We have to - it's just part of enjoying fashion - try on different garments and play with new lines and shapes, and it's fun, only the older I get, the more I gravitate toward MY shapes. The challenge then becomes how to reinterpret those shapes in new ways. Pieced with surface design is a new way even though long straight pencil skirts have been one of my favourite style since high-school.

When I wear the skirt in this picture, I feel great, especially with higher heels. It's quite old. I made it twelve or fifteen years ago before I returned to sewing fashion full time and learned new things. Now, I'd shorten it slightly, peg the hem more, and wear a top with a softer hemline... which gives me something to think about since in all likelihood pencil skirt is the direction my inner artist, the demanding fabric, and I are headed in this morning. We'll see this afternoon. More on Monday.

Talk soon - Myrna

Grateful - the willingness to let go of an idea and move in a new direction, to not cling

9 comments:

  1. You are so awesome! Love all of your ideas.

    Yes, fabric *CAN* be quite demanding in what it wants to become, can't it!?!

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    1. On yes, it surely can although most people look at me quite strangely when I start talking about conversations with my inner artist or my fabric. You can just seem them debating should they call the guys with white coats.

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  2. How funny! I can totally relate to the "what made me think..." part. I think we return to certain elements because on some deeper level, they are very "us" - they express some very essential part of us. It's fun to experiment, but when we stray too far, the "what made me think..." realization happens.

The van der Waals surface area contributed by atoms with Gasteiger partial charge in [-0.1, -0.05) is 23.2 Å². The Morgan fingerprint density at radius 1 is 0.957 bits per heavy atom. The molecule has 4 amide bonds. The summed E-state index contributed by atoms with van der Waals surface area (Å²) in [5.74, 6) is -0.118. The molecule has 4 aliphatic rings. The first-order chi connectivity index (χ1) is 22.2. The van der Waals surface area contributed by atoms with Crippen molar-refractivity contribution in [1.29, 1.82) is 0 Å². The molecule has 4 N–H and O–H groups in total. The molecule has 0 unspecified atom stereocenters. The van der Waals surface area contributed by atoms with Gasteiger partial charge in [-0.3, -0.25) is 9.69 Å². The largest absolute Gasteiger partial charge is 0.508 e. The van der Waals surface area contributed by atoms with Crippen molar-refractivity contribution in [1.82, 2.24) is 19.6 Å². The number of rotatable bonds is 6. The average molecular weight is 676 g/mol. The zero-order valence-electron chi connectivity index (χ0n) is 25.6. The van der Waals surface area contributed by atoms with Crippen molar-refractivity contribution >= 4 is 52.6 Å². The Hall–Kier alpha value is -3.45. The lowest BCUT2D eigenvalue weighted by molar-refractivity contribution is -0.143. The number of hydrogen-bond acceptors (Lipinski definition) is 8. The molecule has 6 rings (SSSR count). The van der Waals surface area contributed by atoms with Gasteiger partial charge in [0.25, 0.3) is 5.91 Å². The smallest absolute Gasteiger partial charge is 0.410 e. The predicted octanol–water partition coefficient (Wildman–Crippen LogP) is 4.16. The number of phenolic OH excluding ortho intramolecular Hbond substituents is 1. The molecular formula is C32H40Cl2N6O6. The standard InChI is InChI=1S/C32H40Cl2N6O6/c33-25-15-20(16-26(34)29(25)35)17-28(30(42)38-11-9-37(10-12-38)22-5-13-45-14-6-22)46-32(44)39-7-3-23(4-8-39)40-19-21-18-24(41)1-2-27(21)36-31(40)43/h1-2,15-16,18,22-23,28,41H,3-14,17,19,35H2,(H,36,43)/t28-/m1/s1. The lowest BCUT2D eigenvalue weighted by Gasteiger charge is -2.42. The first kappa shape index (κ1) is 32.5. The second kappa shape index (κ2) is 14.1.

This sort of goes with your post from yesterday. I think envy is good if it inspires progress (as in, ooh I like so-and-so's successful ____, I'm going to create my own version). It's only a problem if the reaction to it is negative (as in, so-and-so success must be the result of some illegal/immoral/unethical action and he's really a jerk so I'm going to continue wallowing in my mediocrity and try to bring everyone else down to my despicable level). Does that make sense? I've met a few people of the second variety and oh, what energy zappers they are. Best avoided. People who sew tend to be in the first category, in my experience.

    Anyway, I sometimes wish I could wear prints, in large areas, like a dress or a jacket. I wear prints in scarves but my garments are all solid-colored. On a few occasions, I decided to make my own version of whatever printed beautiful thing another sewing blogger showcased. Invariably, it got worn once, for blog pictures, and then never again. Prints are just not me. No amount of envy is going to change that. This is where self-knowledge comes in. If ignored, it will reassert itself in that "what was I thinking?" feeling.